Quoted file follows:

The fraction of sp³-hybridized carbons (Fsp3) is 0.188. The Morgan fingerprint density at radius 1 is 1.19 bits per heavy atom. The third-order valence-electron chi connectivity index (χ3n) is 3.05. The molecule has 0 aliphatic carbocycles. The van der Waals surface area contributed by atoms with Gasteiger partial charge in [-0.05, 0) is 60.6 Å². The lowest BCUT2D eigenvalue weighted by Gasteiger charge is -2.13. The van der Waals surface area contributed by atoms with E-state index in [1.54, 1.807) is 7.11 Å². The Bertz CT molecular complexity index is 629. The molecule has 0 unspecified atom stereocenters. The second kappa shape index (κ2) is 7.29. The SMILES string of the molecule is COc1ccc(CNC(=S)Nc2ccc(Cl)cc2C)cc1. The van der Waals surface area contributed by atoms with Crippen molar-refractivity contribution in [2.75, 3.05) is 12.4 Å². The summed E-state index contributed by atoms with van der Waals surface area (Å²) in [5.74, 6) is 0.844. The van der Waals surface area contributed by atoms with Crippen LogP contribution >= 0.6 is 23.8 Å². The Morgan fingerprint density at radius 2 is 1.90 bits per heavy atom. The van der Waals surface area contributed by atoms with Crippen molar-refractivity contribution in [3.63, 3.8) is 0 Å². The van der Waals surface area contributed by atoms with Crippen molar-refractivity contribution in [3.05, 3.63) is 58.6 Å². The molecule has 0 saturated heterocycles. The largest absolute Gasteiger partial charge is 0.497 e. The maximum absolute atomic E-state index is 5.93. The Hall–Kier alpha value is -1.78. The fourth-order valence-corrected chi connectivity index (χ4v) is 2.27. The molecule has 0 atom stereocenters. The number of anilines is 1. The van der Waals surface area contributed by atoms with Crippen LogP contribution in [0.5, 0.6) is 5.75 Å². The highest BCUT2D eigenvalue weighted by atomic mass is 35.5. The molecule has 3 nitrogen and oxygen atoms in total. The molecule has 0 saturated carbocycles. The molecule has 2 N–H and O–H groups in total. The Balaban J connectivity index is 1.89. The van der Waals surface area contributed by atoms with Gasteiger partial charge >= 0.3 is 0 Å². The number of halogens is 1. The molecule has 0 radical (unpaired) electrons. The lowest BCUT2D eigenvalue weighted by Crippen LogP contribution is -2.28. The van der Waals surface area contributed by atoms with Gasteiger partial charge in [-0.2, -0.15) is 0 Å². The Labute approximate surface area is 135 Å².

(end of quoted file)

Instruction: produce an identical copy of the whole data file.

The fraction of sp³-hybridized carbons (Fsp3) is 0.188. The Morgan fingerprint density at radius 1 is 1.19 bits per heavy atom. The third-order valence-electron chi connectivity index (χ3n) is 3.05. The molecule has 0 aliphatic carbocycles. The van der Waals surface area contributed by atoms with Gasteiger partial charge in [-0.05, 0) is 60.6 Å². The lowest BCUT2D eigenvalue weighted by Gasteiger charge is -2.13. The van der Waals surface area contributed by atoms with E-state index in [1.54, 1.807) is 7.11 Å². The Bertz CT molecular complexity index is 629. The molecule has 0 unspecified atom stereocenters. The second kappa shape index (κ2) is 7.29. The SMILES string of the molecule is COc1ccc(CNC(=S)Nc2ccc(Cl)cc2C)cc1. The van der Waals surface area contributed by atoms with Crippen molar-refractivity contribution in [2.75, 3.05) is 12.4 Å². The summed E-state index contributed by atoms with van der Waals surface area (Å²) in [5.74, 6) is 0.844. The van der Waals surface area contributed by atoms with Crippen LogP contribution >= 0.6 is 23.8 Å². The Morgan fingerprint density at radius 2 is 1.90 bits per heavy atom. The van der Waals surface area contributed by atoms with Crippen molar-refractivity contribution in [3.63, 3.8) is 0 Å². The van der Waals surface area contributed by atoms with Crippen molar-refractivity contribution in [3.05, 3.63) is 58.6 Å². The molecule has 0 saturated heterocycles. The largest absolute Gasteiger partial charge is 0.497 e. The maximum absolute atomic E-state index is 5.93. The Hall–Kier alpha value is -1.78. The fourth-order valence-corrected chi connectivity index (χ4v) is 2.27. The molecule has 0 atom stereocenters. The number of anilines is 1. The van der Waals surface area contributed by atoms with Crippen LogP contribution in [0.5, 0.6) is 5.75 Å². The highest BCUT2D eigenvalue weighted by atomic mass is 35.5. The molecule has 3 nitrogen and oxygen atoms in total. The molecule has 0 saturated carbocycles. The molecule has 2 N–H and O–H groups in total. The Balaban J connectivity index is 1.89. The van der Waals surface area contributed by atoms with Gasteiger partial charge >= 0.3 is 0 Å². The number of halogens is 1. The molecule has 0 radical (unpaired) electrons. The lowest BCUT2D eigenvalue weighted by Crippen LogP contribution is -2.28. The van der Waals surface area contributed by atoms with Gasteiger partial charge in [-0.2, -0.15) is 0 Å². The Labute approximate surface area is 135 Å².